Newfoundland's popular 'merb'ys' calendar is back, sparklier than ever

Newfoundland's popular 'merb'ys' calendar is back, sparklier than ever

ST. JOHN'S, N.L. — A stunningly popular calendar of burly, bearded mermen posing against scenic Newfoundland backdrops for charity is back for a second year.

The 2018 'merb'ys' calendar — drawing its name from 'mermaid' and the Newfoundland moniker for 'buddy' — became a viral, global success when it launched last year, raising over $300,000 for mental health.

Proceeds from the second calendar, which launched Saturday, will go to Violence Prevention Newfoundland and Labrador, for a project that aims to challenge traditional concepts of masculinity and engage men in violence prevention.

Organizer Hasan Hai said he only expected to raise a few thousand dollars last year, selling to friends and family — but the merb'ys popularity was instantaneous.

"It just blew up. We had no idea, it was unprecedented, " said Hai.

Hai said the calendar was a hit with buyers of all genders for its light-hearted depiction of costumed, glittery men.

"Just showing men showing emotion, being vulnerable, being whimsical, and just having fun and shedding all the stuff that society tells us that we should act like. I think that translated incredibly well in the photos and people just connected with that."

Shortly after the project went public, Hai said people were stopping him in the street, asking how to get involved with the next edition.

Interest was so great that formal applications had to be introduced. The final roster of 38 merb'ys was selected from more than 150 applications.

The novelty of seeing bearded, traditionally masculine men dressed up in fish tails and glitter may have contributed to the calendar's popularity, but Hai said the merb'ys weren't selected for their physical appearance.

Instead, models were chosen based on how well their written applications aligned with the ethos of the Newfoundland and Labrador Beard and Moustache Club, the group that pulls the calendar together — representing the community's diversity, with an interest in "breaking down traditional gender stereotypes in creative ways."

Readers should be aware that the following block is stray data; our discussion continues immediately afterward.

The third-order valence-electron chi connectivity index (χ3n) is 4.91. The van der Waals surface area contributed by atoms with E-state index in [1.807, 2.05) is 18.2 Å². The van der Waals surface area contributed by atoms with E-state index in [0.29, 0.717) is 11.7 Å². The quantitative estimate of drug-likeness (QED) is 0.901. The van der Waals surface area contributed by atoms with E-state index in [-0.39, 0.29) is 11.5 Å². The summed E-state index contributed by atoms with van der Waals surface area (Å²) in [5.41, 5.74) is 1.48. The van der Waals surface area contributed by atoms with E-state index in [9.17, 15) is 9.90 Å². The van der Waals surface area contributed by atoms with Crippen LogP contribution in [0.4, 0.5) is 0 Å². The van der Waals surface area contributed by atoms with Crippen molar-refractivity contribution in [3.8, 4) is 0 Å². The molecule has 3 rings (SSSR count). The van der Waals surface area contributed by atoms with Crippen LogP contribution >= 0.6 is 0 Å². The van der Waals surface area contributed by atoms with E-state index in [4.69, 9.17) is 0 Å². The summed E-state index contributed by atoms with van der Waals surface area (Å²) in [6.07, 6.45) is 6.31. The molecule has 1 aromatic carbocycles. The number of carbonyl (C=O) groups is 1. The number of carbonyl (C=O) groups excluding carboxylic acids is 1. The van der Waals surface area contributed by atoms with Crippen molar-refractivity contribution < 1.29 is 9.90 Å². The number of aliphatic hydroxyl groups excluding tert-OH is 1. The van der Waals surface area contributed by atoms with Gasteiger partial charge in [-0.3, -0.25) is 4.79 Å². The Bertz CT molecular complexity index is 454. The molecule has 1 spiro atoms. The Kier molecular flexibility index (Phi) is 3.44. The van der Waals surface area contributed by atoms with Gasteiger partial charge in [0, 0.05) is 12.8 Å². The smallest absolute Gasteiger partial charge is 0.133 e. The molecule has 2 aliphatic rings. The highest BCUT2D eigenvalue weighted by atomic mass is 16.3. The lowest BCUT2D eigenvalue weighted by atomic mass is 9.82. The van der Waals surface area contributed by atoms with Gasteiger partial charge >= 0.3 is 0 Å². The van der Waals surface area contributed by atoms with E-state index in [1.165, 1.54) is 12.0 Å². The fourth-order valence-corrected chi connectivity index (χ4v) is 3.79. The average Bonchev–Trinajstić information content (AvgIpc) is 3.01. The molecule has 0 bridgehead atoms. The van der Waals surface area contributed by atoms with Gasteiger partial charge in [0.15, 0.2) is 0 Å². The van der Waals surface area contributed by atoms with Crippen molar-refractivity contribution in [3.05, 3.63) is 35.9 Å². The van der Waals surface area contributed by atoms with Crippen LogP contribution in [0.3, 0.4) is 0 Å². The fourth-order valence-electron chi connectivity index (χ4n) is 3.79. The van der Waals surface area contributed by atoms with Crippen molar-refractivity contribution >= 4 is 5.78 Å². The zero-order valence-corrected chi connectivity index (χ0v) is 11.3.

"Good people who had a story and wanted to do some good in the community and the world, that was the type of person we wanted in the calendar," said Hai.

Photos were shot all across the province, from St. John's to Happy Valley-Goose Bay in Labrador.

More planning time allowed for higher production values and more elaborate costumes, including a custom-made metal tail weighing more than 20 kilograms.

The merb'ys roster has grown to 38 models, representing men of different sizes, racial backgrounds, and gender identities.

Pre-orders opened at the end of the August, with a print run greater than the 14,000 sold last year, although Hai did not provide this year's sales numbers.

Hai said posing for the calendar was daunting at times for many of the merb'ys, but ultimately offered a transforming experience in self-acceptance.

"It changes how you see your own body and your confidence, when you stop caring about what other people think about you and start loving yourself."

Holly McKenzie-Sutter, The Canadian Press

Note to readers: This is a corrected story. An earlier version incorrectly said sales numbers have already exceeded last year's. In fact, the calendar has a print run greater than last year's sales, but this year's sales numbers have not been released.